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The UK government’s plans to make “radical” improvements on mobile phone coverage across the country, especially in rural areas, appear to have hit choppy waters with the mobile operator community apparently in disagreement over how much they should invest in the project.
In October 2019, just as the General Election campaign was under way, the government proposed a £1.3bn scheme, dubbed the Shared Rural Network (SRN), to improve rural mobile coverage. But cracks are already emerging in the scheme, with BT, owner of EE, calling for its prior investments in UK mobile infrastructure to be recognised in formulating the operators’ joint investment.
The SRN plan was constructed with the UK’s four leading operators in order to wipe not-spots from the map, giving what the government claims will be “high-quality” 4G coverage to 95% of the country by 2025. The scheme has the target of providing additional coverage to 280,000 homes and businesses and 10,000 miles of roads.
Initial outlines of the scheme, which is projected to be fully signed in early 2020, will include funding to the tune of £530m from the UK’s mobile network operators, potentially matched by £500m investment from the government.
The technological key to the SRN is a commitment from operators EE, O2, Three and Vodafone to share phone masts, said to be a world first. Also, the four operators would unite to create a new organisation to deliver the SRN, offering a solution to the persistent problem of poor mobile coverage in the countryside. It would aim to make maximum use of existing and new phone masts by allowing all four operators to host equipment on them.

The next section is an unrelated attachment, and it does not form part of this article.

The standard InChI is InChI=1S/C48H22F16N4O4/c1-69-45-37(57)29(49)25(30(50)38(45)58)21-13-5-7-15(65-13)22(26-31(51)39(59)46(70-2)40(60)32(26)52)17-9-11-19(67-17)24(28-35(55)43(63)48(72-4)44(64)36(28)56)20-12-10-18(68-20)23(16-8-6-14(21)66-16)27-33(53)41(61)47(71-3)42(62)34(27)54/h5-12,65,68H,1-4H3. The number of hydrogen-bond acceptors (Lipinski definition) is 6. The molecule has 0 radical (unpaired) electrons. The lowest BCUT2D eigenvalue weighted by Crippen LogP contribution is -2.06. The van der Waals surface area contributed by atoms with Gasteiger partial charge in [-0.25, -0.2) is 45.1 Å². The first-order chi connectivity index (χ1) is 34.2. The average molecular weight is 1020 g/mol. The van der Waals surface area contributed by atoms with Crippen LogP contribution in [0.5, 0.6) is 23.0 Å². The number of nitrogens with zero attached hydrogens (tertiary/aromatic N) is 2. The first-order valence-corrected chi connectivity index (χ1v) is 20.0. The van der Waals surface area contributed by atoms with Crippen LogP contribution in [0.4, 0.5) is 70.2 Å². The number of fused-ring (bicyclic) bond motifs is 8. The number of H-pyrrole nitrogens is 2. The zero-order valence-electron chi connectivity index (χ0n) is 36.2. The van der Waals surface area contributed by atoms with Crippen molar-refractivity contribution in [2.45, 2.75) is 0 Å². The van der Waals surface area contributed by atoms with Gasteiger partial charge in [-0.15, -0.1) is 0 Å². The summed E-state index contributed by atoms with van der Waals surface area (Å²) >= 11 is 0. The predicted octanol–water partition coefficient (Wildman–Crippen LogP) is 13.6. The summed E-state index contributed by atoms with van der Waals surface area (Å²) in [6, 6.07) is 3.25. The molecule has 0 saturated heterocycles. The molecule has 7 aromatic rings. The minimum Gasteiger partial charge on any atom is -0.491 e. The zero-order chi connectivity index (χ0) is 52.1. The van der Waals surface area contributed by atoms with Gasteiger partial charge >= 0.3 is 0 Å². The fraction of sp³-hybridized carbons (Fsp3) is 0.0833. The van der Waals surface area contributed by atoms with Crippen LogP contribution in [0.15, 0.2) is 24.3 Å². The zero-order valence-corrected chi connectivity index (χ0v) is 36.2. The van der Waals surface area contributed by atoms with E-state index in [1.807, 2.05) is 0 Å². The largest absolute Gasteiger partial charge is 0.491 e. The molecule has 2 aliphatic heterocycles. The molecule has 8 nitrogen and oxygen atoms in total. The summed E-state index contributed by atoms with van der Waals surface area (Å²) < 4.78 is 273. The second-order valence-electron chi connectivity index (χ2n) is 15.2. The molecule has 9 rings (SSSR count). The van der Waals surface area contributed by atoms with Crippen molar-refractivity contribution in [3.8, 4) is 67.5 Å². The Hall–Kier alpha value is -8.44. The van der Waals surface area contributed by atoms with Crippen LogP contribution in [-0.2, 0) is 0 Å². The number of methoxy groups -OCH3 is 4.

The SRN proposal would see each operator reach 92% coverage by 2025, with licence obligations taking effect in 2026. The collective effect of this will be to deliver coverage to 95% of the UK.
But in a statement interpreted by analysts as a shot across the bows of other partners, Marc Allera, CEO of BT Group’s consumer division, issued a warning that although BT was “delighted” to be part of the SRN and that joint investment in rural coverage was imperative, prior investments in infrastructure had to be respected and future investment protected.
This was part of a submission by BT into the final part of the SRN process – looking at the cost proposal for sharing sites. BT’s document outlined the reciprocal costs it believes should be paid by operators to have access to each other’s sites, based, said Allera, on the current inherent value of the mobile sites, and the investment made to get that site up, built and working – as well as the time and effort to obtain planning permission and reach agreement with the landowners.
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Allera said it was only “fair and reasonable” that such investments and the current value of the sites were both taken into account, and need to be recognised when others come to “share” them.
“Sharing sites should be straightforward, deliver a huge benefit to rural locations and, crucially, minimise the need to add more towers and masts,” said Allera. “Over the past seven and a bit years, EE has invested in getting 4G coverage to significantly more places than any other network, driven by our belief that our customers should be able to connect wherever they go. This has meant we’ve built more sites than any other operator.
“And, as Ofcom’s recent Connected Nations report demonstrates, there are many places where we are the only provider of 4G coverage. We expect many of these sites to form the basis of the share programme, helping the other providers to fill holes in their networks to keep people connected.”
Allera suggested that it would be like the Sainsbury’s supermarket chain building a new superstore in a rural area and being made to give away shelf space to rivals Tesco, Lidl and Asda. He stressed that BT wanted to finalise the programme as quickly as possible and get on with improving connectivity across the UK.
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